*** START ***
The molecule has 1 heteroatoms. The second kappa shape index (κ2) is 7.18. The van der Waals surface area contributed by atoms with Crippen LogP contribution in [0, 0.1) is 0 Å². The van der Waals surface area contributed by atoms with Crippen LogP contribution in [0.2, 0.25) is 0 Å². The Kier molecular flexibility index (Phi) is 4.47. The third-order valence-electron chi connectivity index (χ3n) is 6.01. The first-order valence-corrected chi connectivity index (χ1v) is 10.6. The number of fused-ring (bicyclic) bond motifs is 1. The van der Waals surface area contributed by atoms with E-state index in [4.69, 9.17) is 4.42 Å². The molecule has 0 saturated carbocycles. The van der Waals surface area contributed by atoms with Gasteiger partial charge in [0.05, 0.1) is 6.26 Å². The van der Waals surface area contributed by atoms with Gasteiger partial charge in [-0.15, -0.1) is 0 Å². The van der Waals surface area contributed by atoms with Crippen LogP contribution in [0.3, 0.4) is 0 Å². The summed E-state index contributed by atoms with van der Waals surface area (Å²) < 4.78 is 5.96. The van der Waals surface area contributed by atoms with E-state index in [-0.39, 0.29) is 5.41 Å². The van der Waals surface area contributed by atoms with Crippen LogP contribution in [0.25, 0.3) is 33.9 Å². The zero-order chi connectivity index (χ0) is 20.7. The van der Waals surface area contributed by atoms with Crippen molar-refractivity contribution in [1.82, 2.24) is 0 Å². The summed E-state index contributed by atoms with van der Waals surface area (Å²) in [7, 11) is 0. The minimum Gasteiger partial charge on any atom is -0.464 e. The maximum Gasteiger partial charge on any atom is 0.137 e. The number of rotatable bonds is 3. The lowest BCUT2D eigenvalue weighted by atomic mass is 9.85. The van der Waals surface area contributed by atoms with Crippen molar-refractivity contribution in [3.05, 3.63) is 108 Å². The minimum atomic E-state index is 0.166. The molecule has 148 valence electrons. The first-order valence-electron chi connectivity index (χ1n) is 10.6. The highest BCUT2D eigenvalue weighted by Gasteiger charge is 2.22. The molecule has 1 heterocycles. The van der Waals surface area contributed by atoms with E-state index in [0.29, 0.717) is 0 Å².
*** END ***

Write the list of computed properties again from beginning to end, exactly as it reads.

The molecule has 1 heteroatoms. The second kappa shape index (κ2) is 7.18. The van der Waals surface area contributed by atoms with Crippen LogP contribution in [0, 0.1) is 0 Å². The van der Waals surface area contributed by atoms with Crippen LogP contribution in [0.2, 0.25) is 0 Å². The Kier molecular flexibility index (Phi) is 4.47. The third-order valence-electron chi connectivity index (χ3n) is 6.01. The first-order valence-corrected chi connectivity index (χ1v) is 10.6. The number of fused-ring (bicyclic) bond motifs is 1. The van der Waals surface area contributed by atoms with E-state index in [4.69, 9.17) is 4.42 Å². The molecule has 0 saturated carbocycles. The van der Waals surface area contributed by atoms with Gasteiger partial charge in [0.05, 0.1) is 6.26 Å². The van der Waals surface area contributed by atoms with Gasteiger partial charge in [-0.15, -0.1) is 0 Å². The van der Waals surface area contributed by atoms with Crippen LogP contribution in [0.3, 0.4) is 0 Å². The summed E-state index contributed by atoms with van der Waals surface area (Å²) < 4.78 is 5.96. The van der Waals surface area contributed by atoms with E-state index in [-0.39, 0.29) is 5.41 Å². The van der Waals surface area contributed by atoms with Crippen LogP contribution in [0.25, 0.3) is 33.9 Å². The zero-order chi connectivity index (χ0) is 20.7. The van der Waals surface area contributed by atoms with Crippen molar-refractivity contribution in [1.82, 2.24) is 0 Å². The summed E-state index contributed by atoms with van der Waals surface area (Å²) in [7, 11) is 0. The minimum Gasteiger partial charge on any atom is -0.464 e. The maximum Gasteiger partial charge on any atom is 0.137 e. The number of rotatable bonds is 3. The lowest BCUT2D eigenvalue weighted by atomic mass is 9.85. The van der Waals surface area contributed by atoms with Crippen molar-refractivity contribution in [3.05, 3.63) is 108 Å². The minimum atomic E-state index is 0.166. The molecule has 148 valence electrons. The first-order valence-electron chi connectivity index (χ1n) is 10.6. The highest BCUT2D eigenvalue weighted by Gasteiger charge is 2.22. The molecule has 1 heterocycles. The van der Waals surface area contributed by atoms with E-state index in [0.29, 0.717) is 0 Å².